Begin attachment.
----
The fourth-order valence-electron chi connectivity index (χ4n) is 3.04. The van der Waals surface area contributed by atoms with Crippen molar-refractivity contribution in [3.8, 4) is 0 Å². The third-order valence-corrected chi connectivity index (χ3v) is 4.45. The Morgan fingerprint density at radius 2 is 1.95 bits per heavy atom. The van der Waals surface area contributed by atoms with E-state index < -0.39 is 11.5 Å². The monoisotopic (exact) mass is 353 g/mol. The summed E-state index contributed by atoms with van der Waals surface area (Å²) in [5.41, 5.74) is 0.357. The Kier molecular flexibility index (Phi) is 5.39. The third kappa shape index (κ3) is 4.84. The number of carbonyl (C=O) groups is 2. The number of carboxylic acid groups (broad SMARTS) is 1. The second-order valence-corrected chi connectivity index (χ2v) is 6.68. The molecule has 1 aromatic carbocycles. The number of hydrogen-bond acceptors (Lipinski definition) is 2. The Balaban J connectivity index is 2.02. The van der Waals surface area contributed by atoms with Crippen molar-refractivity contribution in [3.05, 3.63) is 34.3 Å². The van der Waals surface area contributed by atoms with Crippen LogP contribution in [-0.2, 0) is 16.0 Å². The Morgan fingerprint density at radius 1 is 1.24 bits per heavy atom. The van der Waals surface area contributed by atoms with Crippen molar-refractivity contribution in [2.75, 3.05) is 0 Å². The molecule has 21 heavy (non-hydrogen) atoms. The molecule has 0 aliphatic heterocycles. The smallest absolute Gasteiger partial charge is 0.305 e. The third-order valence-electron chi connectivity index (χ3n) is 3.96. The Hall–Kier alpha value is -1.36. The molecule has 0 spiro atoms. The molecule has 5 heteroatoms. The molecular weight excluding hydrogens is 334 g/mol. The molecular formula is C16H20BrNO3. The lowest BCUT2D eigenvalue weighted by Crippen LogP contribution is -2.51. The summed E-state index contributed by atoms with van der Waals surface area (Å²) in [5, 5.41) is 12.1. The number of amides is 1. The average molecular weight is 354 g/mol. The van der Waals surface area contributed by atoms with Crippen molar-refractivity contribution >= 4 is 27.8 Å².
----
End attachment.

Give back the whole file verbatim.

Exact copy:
The fourth-order valence-electron chi connectivity index (χ4n) is 3.04. The van der Waals surface area contributed by atoms with Crippen molar-refractivity contribution in [3.8, 4) is 0 Å². The third-order valence-corrected chi connectivity index (χ3v) is 4.45. The Morgan fingerprint density at radius 2 is 1.95 bits per heavy atom. The van der Waals surface area contributed by atoms with E-state index < -0.39 is 11.5 Å². The monoisotopic (exact) mass is 353 g/mol. The summed E-state index contributed by atoms with van der Waals surface area (Å²) in [5.41, 5.74) is 0.357. The Kier molecular flexibility index (Phi) is 5.39. The third kappa shape index (κ3) is 4.84. The number of carbonyl (C=O) groups is 2. The number of carboxylic acid groups (broad SMARTS) is 1. The second-order valence-corrected chi connectivity index (χ2v) is 6.68. The molecule has 1 aromatic carbocycles. The number of hydrogen-bond acceptors (Lipinski definition) is 2. The Balaban J connectivity index is 2.02. The van der Waals surface area contributed by atoms with Crippen molar-refractivity contribution in [3.05, 3.63) is 34.3 Å². The van der Waals surface area contributed by atoms with Crippen LogP contribution in [-0.2, 0) is 16.0 Å². The Morgan fingerprint density at radius 1 is 1.24 bits per heavy atom. The van der Waals surface area contributed by atoms with Crippen molar-refractivity contribution in [2.75, 3.05) is 0 Å². The molecule has 21 heavy (non-hydrogen) atoms. The molecule has 0 aliphatic heterocycles. The smallest absolute Gasteiger partial charge is 0.305 e. The third-order valence-electron chi connectivity index (χ3n) is 3.96. The Hall–Kier alpha value is -1.36. The molecule has 0 spiro atoms. The molecule has 5 heteroatoms. The molecular weight excluding hydrogens is 334 g/mol. The molecular formula is C16H20BrNO3. The lowest BCUT2D eigenvalue weighted by Crippen LogP contribution is -2.51. The summed E-state index contributed by atoms with van der Waals surface area (Å²) in [5, 5.41) is 12.1. The number of amides is 1. The average molecular weight is 354 g/mol. The van der Waals surface area contributed by atoms with Crippen molar-refractivity contribution >= 4 is 27.8 Å².